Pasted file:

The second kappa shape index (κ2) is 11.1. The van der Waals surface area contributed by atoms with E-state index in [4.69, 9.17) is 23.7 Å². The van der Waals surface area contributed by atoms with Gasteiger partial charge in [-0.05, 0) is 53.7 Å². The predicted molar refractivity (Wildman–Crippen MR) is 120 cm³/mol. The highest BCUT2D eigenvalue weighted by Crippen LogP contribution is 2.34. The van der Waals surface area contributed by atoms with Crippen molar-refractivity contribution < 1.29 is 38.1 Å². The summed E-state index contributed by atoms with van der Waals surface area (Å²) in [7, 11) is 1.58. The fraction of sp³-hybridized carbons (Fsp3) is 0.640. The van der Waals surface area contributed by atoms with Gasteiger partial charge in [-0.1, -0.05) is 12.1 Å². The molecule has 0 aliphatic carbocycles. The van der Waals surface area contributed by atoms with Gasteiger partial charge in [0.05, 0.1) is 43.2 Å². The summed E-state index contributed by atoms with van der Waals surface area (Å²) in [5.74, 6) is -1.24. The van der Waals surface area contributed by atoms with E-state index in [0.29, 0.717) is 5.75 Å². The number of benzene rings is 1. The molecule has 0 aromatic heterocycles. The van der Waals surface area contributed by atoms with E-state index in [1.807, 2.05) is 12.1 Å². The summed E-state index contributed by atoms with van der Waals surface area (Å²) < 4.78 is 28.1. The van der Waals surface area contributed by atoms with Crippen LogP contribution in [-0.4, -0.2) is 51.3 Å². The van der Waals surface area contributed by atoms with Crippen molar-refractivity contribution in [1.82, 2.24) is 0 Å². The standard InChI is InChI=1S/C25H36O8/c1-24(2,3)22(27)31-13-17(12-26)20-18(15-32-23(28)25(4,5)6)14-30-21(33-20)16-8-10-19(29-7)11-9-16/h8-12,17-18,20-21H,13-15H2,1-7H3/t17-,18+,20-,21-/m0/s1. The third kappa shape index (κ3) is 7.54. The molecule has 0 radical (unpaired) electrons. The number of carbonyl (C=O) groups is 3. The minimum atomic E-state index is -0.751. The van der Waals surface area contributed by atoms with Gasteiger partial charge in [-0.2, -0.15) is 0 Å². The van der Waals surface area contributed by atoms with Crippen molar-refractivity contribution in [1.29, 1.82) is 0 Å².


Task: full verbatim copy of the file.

The second kappa shape index (κ2) is 11.1. The van der Waals surface area contributed by atoms with E-state index in [4.69, 9.17) is 23.7 Å². The van der Waals surface area contributed by atoms with Gasteiger partial charge in [-0.05, 0) is 53.7 Å². The predicted molar refractivity (Wildman–Crippen MR) is 120 cm³/mol. The highest BCUT2D eigenvalue weighted by Crippen LogP contribution is 2.34. The van der Waals surface area contributed by atoms with Crippen molar-refractivity contribution < 1.29 is 38.1 Å². The summed E-state index contributed by atoms with van der Waals surface area (Å²) in [7, 11) is 1.58. The fraction of sp³-hybridized carbons (Fsp3) is 0.640. The van der Waals surface area contributed by atoms with Gasteiger partial charge in [-0.1, -0.05) is 12.1 Å². The molecule has 0 aliphatic carbocycles. The van der Waals surface area contributed by atoms with Gasteiger partial charge in [0.05, 0.1) is 43.2 Å². The summed E-state index contributed by atoms with van der Waals surface area (Å²) in [5.74, 6) is -1.24. The van der Waals surface area contributed by atoms with E-state index in [0.29, 0.717) is 5.75 Å². The number of benzene rings is 1. The molecule has 0 aromatic heterocycles. The van der Waals surface area contributed by atoms with E-state index in [1.807, 2.05) is 12.1 Å². The summed E-state index contributed by atoms with van der Waals surface area (Å²) < 4.78 is 28.1. The van der Waals surface area contributed by atoms with Crippen LogP contribution in [-0.4, -0.2) is 51.3 Å². The van der Waals surface area contributed by atoms with Crippen molar-refractivity contribution in [1.82, 2.24) is 0 Å². The standard InChI is InChI=1S/C25H36O8/c1-24(2,3)22(27)31-13-17(12-26)20-18(15-32-23(28)25(4,5)6)14-30-21(33-20)16-8-10-19(29-7)11-9-16/h8-12,17-18,20-21H,13-15H2,1-7H3/t17-,18+,20-,21-/m0/s1. The third kappa shape index (κ3) is 7.54. The molecule has 0 radical (unpaired) electrons. The number of carbonyl (C=O) groups is 3. The minimum atomic E-state index is -0.751. The van der Waals surface area contributed by atoms with Gasteiger partial charge in [-0.2, -0.15) is 0 Å². The van der Waals surface area contributed by atoms with Crippen molar-refractivity contribution in [1.29, 1.82) is 0 Å².